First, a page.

It can be turned into paper, cars, clothing, fuel, and food … is there anything hemp can’t do?
The tiny protein-packed seeds that you might sprinkle on your oatmeal have quite the history behind them. I’m sure you already know hemp is a complete protein and, thanks to its high omega 3 content, is highly anti-inflammatory.
But no matter how much you love your hemp milk, I bet there is a lot you didn’t know about this versatile crop. Check out these 7 fun facts about hemp:
1. Hemp’s relation to marijuana:
Yes, it’s true – hemp seeds and marijuana come from the same plant. While marijuana leaves are loaded with tetrahydrocannabinols (THC), the active ingredient that sends you tripping, hemp seeds are not. So, no need to worry about any unintended side effects before sprinkling hemp on your cereal before work.
2. Founding father favorite:
George Washington and Thomas Jefferson both grew hemp (and actually smoked the leaves, too, as they reportedly thought it was healthier than drinking alcohol!) It was the first crop ever planted by settlers in many states and was widely used for creating rope and textiles.
3. Tree savior:
Up until the late 1800s, most of our paper – from our nation’s founding documents to the bible to school books – were all printed on hemp paper. Hemp paper was even made at Benjamin Franklin’s paper mill. One acre of hemp could produce as much paper as 4.1 acres of trees. In fact, in 1916, the U.S. government predicted that by the 1940s, all paper would come from hemp and that no more trees would need to be cut down. I think they had the right idea – I’m not sure where we veered off track!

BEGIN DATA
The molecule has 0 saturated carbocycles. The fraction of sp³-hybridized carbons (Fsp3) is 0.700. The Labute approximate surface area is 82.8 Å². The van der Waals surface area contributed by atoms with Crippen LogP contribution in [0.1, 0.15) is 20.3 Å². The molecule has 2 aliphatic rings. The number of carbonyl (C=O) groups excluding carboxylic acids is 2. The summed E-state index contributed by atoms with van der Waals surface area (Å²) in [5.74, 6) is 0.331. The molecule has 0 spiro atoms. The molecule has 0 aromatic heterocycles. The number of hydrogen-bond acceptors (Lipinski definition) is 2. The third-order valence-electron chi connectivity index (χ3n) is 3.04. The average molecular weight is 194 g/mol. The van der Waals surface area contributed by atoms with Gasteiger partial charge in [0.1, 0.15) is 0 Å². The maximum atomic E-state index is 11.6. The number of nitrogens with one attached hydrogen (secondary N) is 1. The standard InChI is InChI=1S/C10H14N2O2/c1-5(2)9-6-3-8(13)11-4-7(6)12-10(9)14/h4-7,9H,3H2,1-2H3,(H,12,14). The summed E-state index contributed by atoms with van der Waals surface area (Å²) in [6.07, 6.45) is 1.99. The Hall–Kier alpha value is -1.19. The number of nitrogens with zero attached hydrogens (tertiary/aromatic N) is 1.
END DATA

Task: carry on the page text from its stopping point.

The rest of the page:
4. Hemp Model T Ford:
The first mass produced automobile, the Model T Ford, was constructed in part out of hemp (turned into plastic) and was even designed to run on hemp and other plant-based fuel. Henry Ford was even quoted in the New York Times in 1925 predicting that ethyl alcohol (plant-based fuel) was the fuel of the future.
5. Hemp fashion:
Until the cotton gin was introduced in the 1820s, 80% of textiles, fabrics, and clothing were made from hemp. Today, there are only a handful of small companies commercially producing hemp clothing.
6. Plant hemp to slow global warming:
Global warming is caused by high carbon dioxide (CO2) levels. Hemp absorbs four times more carbon dioxide than trees do, and has a very short growing cycle of just 12-14 weeks, making it an extremely sustainable crop that can help combat global warming.
7. Ancient hemp:
The oldest records of hemp growth go back 5,000 years to China. Its ability to grow in a variety of soils with little maintenance, paired with its versatile uses, made hemp an important crop all over the world.
You can enjoy hemp seeds sprinkled on cereals, yogurt, grain dishes, or salads. They add a slightly nutty flavor and lots of texture to your dishes. You can purchase pre-made hemp milk at the supermarket or make your own by blending 1/2 cup hemp seeds with 2 cups water and your favorite sweetener to taste.